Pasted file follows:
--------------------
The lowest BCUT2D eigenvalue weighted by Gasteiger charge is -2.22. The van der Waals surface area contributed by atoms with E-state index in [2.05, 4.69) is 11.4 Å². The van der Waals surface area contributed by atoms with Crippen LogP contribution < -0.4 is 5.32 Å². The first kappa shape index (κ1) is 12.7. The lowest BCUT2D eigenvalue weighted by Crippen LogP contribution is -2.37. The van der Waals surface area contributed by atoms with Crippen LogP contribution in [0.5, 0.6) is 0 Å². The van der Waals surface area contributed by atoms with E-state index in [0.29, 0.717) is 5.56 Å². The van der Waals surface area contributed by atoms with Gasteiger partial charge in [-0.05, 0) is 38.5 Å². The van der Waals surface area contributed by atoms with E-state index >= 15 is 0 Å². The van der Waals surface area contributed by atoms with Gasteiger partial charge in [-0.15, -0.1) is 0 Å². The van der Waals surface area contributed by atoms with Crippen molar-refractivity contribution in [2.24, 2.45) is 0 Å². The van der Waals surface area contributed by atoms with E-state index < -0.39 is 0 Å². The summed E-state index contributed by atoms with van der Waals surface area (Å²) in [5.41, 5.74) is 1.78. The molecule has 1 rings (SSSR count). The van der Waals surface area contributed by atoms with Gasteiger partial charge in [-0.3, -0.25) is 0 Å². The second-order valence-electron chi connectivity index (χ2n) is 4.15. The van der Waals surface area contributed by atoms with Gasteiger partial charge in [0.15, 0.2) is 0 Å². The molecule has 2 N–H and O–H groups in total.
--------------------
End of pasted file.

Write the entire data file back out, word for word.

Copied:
The lowest BCUT2D eigenvalue weighted by Gasteiger charge is -2.22. The van der Waals surface area contributed by atoms with E-state index in [2.05, 4.69) is 11.4 Å². The van der Waals surface area contributed by atoms with Crippen LogP contribution < -0.4 is 5.32 Å². The first kappa shape index (κ1) is 12.7. The lowest BCUT2D eigenvalue weighted by Crippen LogP contribution is -2.37. The van der Waals surface area contributed by atoms with Crippen LogP contribution in [0.5, 0.6) is 0 Å². The van der Waals surface area contributed by atoms with E-state index in [0.29, 0.717) is 5.56 Å². The van der Waals surface area contributed by atoms with Gasteiger partial charge in [-0.05, 0) is 38.5 Å². The van der Waals surface area contributed by atoms with E-state index >= 15 is 0 Å². The van der Waals surface area contributed by atoms with Gasteiger partial charge in [-0.15, -0.1) is 0 Å². The van der Waals surface area contributed by atoms with Crippen molar-refractivity contribution in [2.24, 2.45) is 0 Å². The van der Waals surface area contributed by atoms with E-state index < -0.39 is 0 Å². The summed E-state index contributed by atoms with van der Waals surface area (Å²) in [5.41, 5.74) is 1.78. The molecule has 1 rings (SSSR count). The van der Waals surface area contributed by atoms with Gasteiger partial charge in [-0.3, -0.25) is 0 Å². The second-order valence-electron chi connectivity index (χ2n) is 4.15. The van der Waals surface area contributed by atoms with Gasteiger partial charge in [0.15, 0.2) is 0 Å². The molecule has 2 N–H and O–H groups in total.